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Inspiration: So Many Interpretations

A young man recently shared how his parents took him to many churches while growing up. As a result, he distrusts the Church because of all the interpretations of Scripture he heard.

Is this a cop out, or are his frustrations well founded. In his mind, well founded, so we spent some time talking about ways he might interpret God's Word to avoid his distrust of Jesus and His church.

I could empathize with his comment that he was told God gives each person their own special meanings to the Scriptures which he found confusing because everyone seemed to come up with a different version. So we talked about what's known as 'enthusiasm' which began with Adam and Eve. Briefly, enthusiasm is characterized by Eve who changed the meaning of God's Word according to the desire of her heart. This reminded me of what St. Augustine said about it, "Biblical interpretation is not based on what I say, he says, or they say, but solely on "Thus sayeth the Lord". So, I was glad when the young man considered how his personal enthusiasm might bring confusion into the church as Augustine noted; "I have great fear of my subconscious desires which [God's] eyes know but mine do not."

So what can we do? Ask what makes the most sense in seeking out Biblical truth.

Consequently, he talked about another form of interpretation he ran into called historical — criticism which he learned started about two hundred years ago. He found it frustrating because it criticizes God's Word, claiming it's not timeless, and teaching that each generation is free to reinterpret God's Word according to their current culture. Here's an example he found disconcerting from St. Paul's words to Timothy, "This is a true saying, if a man desires the office of a bishop (pastor) he desires a good work." (1Timothy 3:1 KJV) Here he wondered how women and homosexuals could be placed into the pastoral office in some churches and not others when Christ specifically commends men to this office when He uses the adjective 'male' and the noun 'he'. He wondered how the Historical — critic's could argue that because equality is culturally prized today, St. Paul's words, even though inspired by Christ, are culturally biased and thus, irrelevant. So he asked if this was an example of interpreting God's Word from the heart that St. Augustine warns against because it denies the authority of God's Word. He also speculated that historical — criticism might be feeding into the cultural shift that homosexuality is no longer a sin or that abortion is legitimate under any circumstance.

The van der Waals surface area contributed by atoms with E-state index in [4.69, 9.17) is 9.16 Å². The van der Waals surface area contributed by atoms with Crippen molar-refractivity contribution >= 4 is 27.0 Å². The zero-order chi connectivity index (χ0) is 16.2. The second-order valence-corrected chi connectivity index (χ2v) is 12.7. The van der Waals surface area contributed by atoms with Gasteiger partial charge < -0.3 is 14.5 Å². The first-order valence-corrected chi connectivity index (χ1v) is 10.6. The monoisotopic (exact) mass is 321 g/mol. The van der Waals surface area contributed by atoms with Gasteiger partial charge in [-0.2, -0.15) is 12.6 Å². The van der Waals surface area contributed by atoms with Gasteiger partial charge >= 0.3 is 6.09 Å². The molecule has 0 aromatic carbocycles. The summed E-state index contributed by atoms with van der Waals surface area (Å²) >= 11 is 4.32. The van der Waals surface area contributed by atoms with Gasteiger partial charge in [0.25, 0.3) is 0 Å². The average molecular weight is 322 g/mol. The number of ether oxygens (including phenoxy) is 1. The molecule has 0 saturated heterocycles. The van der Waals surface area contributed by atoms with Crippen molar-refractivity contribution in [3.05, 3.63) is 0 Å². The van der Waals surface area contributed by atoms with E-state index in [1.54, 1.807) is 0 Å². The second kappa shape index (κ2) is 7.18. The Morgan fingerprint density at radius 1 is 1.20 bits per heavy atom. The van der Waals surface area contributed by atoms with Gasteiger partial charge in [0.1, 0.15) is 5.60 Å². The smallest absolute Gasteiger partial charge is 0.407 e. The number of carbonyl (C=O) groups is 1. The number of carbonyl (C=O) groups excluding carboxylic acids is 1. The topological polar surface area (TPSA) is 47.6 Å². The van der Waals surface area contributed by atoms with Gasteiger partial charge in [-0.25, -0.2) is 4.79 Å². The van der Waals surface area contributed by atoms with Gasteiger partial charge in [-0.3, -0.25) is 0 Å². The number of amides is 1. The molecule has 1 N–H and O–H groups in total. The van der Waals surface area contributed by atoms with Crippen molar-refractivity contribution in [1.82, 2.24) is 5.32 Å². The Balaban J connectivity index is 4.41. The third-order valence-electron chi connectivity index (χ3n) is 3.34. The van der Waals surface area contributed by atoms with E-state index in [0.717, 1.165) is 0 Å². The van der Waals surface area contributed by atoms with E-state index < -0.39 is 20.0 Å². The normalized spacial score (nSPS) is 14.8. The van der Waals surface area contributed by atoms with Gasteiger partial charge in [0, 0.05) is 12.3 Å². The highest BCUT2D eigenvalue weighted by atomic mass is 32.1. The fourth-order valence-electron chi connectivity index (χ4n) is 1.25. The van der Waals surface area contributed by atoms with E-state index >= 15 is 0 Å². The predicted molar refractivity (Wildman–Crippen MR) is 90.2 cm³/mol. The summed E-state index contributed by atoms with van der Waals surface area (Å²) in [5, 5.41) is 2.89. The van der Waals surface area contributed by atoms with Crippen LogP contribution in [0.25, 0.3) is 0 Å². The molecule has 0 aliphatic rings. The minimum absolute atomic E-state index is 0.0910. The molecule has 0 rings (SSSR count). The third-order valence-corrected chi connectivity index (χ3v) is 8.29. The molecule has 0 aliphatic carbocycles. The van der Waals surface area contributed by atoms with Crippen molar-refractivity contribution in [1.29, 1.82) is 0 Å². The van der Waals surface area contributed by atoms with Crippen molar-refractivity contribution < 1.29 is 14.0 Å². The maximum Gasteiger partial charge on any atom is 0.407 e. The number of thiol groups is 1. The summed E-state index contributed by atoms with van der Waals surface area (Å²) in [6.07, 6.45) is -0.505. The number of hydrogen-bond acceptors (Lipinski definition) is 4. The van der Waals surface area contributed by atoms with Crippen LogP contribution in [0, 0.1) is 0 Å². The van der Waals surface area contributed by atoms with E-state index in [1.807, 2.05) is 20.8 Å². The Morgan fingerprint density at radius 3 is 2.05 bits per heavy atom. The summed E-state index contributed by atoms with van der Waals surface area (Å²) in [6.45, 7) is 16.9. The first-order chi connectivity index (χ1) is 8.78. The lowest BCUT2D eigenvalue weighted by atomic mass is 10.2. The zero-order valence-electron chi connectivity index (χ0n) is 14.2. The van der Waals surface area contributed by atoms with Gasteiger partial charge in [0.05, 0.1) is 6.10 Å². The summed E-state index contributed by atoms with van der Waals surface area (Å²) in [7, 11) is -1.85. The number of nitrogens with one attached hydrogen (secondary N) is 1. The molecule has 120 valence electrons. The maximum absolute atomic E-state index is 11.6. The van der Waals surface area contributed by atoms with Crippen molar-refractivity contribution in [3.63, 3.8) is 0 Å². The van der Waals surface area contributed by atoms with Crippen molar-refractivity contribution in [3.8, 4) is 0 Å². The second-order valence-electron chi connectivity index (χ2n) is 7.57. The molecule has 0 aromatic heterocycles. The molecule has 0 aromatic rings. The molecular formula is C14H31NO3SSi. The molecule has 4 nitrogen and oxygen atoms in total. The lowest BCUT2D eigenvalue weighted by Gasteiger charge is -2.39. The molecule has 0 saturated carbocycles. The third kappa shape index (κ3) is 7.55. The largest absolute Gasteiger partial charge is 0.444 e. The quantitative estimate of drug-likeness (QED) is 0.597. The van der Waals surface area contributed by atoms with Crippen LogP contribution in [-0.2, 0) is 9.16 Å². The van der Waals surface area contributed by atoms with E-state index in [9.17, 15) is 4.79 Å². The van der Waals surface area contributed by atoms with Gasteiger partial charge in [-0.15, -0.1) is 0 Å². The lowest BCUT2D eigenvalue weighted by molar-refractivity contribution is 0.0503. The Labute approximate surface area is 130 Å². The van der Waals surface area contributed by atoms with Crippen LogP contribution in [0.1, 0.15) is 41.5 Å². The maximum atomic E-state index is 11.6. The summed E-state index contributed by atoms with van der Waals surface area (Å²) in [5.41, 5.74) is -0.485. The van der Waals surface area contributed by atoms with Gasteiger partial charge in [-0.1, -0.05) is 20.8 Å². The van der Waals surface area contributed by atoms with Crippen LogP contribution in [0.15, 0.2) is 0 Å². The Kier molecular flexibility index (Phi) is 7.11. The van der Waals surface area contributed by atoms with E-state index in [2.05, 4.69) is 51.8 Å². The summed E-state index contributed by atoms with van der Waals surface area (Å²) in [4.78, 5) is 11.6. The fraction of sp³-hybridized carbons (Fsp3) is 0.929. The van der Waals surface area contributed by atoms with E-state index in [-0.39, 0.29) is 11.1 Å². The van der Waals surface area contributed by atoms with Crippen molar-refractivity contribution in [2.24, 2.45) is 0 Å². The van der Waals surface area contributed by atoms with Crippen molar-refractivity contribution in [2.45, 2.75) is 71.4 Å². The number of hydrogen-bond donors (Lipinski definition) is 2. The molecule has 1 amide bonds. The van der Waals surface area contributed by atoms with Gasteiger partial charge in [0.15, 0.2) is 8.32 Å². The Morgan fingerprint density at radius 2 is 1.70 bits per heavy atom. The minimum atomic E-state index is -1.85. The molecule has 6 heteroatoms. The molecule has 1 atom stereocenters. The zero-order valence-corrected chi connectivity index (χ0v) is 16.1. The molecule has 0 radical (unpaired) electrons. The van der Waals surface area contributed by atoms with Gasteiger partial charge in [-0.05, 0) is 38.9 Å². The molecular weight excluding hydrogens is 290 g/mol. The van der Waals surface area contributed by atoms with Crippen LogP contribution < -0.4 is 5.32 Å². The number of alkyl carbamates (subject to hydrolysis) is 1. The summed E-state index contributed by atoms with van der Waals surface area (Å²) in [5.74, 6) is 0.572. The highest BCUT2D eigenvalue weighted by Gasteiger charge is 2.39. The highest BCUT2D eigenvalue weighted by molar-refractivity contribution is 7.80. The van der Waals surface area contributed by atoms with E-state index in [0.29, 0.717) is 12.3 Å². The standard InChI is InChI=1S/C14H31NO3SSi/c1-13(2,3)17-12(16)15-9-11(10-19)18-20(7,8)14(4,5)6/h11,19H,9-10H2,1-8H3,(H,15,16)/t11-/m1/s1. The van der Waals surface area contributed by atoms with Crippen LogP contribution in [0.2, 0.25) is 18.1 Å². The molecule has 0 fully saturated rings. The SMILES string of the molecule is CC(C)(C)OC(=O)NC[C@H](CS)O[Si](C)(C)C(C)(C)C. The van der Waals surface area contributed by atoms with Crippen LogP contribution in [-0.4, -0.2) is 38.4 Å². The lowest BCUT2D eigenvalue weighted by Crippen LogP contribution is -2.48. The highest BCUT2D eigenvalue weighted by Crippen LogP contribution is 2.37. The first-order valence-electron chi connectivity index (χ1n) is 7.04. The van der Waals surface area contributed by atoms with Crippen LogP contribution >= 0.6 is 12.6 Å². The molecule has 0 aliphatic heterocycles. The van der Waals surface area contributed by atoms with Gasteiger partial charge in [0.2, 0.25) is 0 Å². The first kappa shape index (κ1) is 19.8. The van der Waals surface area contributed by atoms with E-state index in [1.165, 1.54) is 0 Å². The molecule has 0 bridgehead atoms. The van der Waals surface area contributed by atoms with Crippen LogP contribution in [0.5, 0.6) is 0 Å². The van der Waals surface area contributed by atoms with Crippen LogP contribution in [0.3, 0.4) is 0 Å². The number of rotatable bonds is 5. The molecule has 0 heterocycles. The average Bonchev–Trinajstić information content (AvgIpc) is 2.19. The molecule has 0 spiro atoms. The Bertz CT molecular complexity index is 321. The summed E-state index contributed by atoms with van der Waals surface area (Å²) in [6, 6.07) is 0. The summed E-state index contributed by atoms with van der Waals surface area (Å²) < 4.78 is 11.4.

At this point, I suggested we look at a form of biblical interpretation having ancient roots in the church called the historical — grammatical. It too accounts for culture, but has lost favor within Christianity. Why he asked, because it does not criticize God's Word, but seeks to retain its objective truths.

We talked then about the authority of God's Word and how His Law and Gospel are to remain consistent for Christians and unbelievers who need to hear the Word to be saved. We also discussed why using the historical laws of grammar are to be favored in searching out the objective truth over the other two. It then dawned on me that his comments on Timothy revealed he had already begun to do this.

So we spoke of our English teachers who tried to teach us grammar to help us communicate our language. Verbs, nouns, adjectives and the subject of whom or what is being discussed. He saw the point; the Holy Spirit does not author confusion, but gave us words that we might study to arrive at the objective truths we need to stand by that transcend time and culture.

He then concluded Christ's love for us invites us to set aside our enthusiasm, our fear of not being culturally and politically correct to receive the truth of His unchanging Word. Christ invites us to keep His Word that reveals our sinful nature as well as opens our hearts to receive Him as our loving Savior. This he confessed was hard, but his Christian responsibility, as we both agreed with what St. Paul says; "For the sinful nature is always hostile to God. It never did obey God's laws, and it never will". (Rom. 8:7 NLT)